I turned to the mining industry simply because of the financial rewards... We worked out the sums and came to the conclusion that if I worked to a rigid plan and everyone knew it that we could be debt free in less than 10 years and I could then stop the work I do to work close to home either a business of my own or for someone else is undecided as yet... so I went away... I tell you this mate the first stint of 2 weeks away are the hardest and I mean theyre hard as you are alone away from home the wife and kids and you dont know whats happening back there... but with their support you get through you go home and the welcome is wonderful... a week later you are leaving again and it starts all over... then you get on the plane with your "crew" with whom youve made some mates theyre married with kids too (we seem to gravitate) and so you talk a little about the past week... then you land on site and its back to work... its hard... but the rewards pay dividends

Im a lot happier within myself I have less stress I have less anxiety and Im healthier, the wife has sorted herself and the kids into a routine that works for them and they have less stress knowin that you are happier healthier and doing what you enjoy yes its hard hard as buggary... but it works and although it has some serious bloody horrid moments it comes together if it doesnt you dont go back.

Seeing Chads post of 28 days on 28 off working 2 x 6 hour shifts I believe its similar in that the blokes doing that work are away from home for a period of time we for 14 days on and 7 off this is counter balanced by our doing straight 12 hour shifts instead of the 2 x 6 hour ones he talks of... this may well be a legal requirement in that industry I dont know... but either way its the same your away from home but the upside is that the money is good (well mine anyway) and the job is one you either love or hate if you love it you stay if you hate it you dont or you dont last... but you adapt because you want to and because you have to you adapt... you all do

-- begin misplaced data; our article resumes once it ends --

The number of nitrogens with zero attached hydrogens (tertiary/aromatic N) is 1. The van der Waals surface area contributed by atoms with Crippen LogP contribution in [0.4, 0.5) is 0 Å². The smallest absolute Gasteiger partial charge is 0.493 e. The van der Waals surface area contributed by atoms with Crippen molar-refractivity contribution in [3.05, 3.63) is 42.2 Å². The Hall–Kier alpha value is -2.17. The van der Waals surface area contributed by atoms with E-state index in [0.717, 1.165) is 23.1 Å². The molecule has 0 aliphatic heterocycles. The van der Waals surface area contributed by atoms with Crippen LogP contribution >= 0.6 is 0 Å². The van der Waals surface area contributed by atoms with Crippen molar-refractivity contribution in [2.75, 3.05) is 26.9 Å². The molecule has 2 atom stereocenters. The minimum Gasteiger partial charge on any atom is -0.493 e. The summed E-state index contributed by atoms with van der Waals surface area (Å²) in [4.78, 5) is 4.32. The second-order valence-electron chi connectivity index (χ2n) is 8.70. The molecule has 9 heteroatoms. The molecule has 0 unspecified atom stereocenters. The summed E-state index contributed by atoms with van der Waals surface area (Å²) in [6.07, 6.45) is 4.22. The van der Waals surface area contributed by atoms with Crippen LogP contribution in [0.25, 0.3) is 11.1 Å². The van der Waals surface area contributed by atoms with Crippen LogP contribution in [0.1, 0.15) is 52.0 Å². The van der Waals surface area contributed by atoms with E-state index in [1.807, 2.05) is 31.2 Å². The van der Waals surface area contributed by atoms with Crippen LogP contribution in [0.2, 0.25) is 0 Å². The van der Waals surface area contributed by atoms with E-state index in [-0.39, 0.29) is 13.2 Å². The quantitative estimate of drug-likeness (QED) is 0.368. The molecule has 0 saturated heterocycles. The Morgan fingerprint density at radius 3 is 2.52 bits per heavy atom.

Just my view from where I sit... a week out from flying back to site :(

10-12-2006, 02:05 PM
I think I would like to get my CG 'six pack' license. I trust you understand this is not about beer? ;)

10-12-2006, 02:56 PM
You see I would love to do something like this, you know work on the river. But as it may be I've become one of those that values security. I don't mind change, but in the work force I've gotten comfortable doing what I do and enjoy my job and the people I work for. Been work here since 95. Before that I worked at my other job for 5 years and before that I was on active duty. Oh I've had other jobs either part time or before I went active duty. I'm all about being loyal to where I work.

So with that it may be fun to dream about a new career, but I'm not sure if I'm ready to make a change.

That is of course unless I get a gig as a rock star.


10-12-2006, 03:00 PM
Chad , build one of those toy tug boats thats so popular right now.Then you can take it out on the river and pretend your drivin yer tug LOL

10-13-2006, 12:08 AM
Career changes can be intimidating, and usually effect the checking account in a negative way, at least for awhile.

I went from this...


did a lot of this...(running my own boat)


and for now, to this...


In just 18 months, except the part of getting the needed 'days', which of course went back in time before I retired.

Fortunately my job has never required me to be gone for more than 2 weeks at a time, although I've done 3 weeks voluntarily. Still not making the same amount of money as my Coastie days, and might not for several years to come.

Anyhow, as suggested, start keeping a log book of your time underway. But, you don't submit that log, instead it's a simple CG form on which you break down your 'days' by month and year. One for each boat you've run. If using your own boat, you'll need proof of ownership, such as state registration paperwork. If someone elses boat, you'll need a letter, probably notorized, from them. When you start running boats for a company, they will normally give you a letter with your 'days' on their letter head. My company does it annually.

Right now I need to take my sea time from running our big fishing boat back to the CG, and try to update my license to 100 ton. I also need to find a school to teach me some radar and towing endorsemenet stuff and take those tests.

There's also the 'Able Bodied Seaman' route, which I haven't looked into, but goes over much of the same information. That's needed to be a professional crewmember.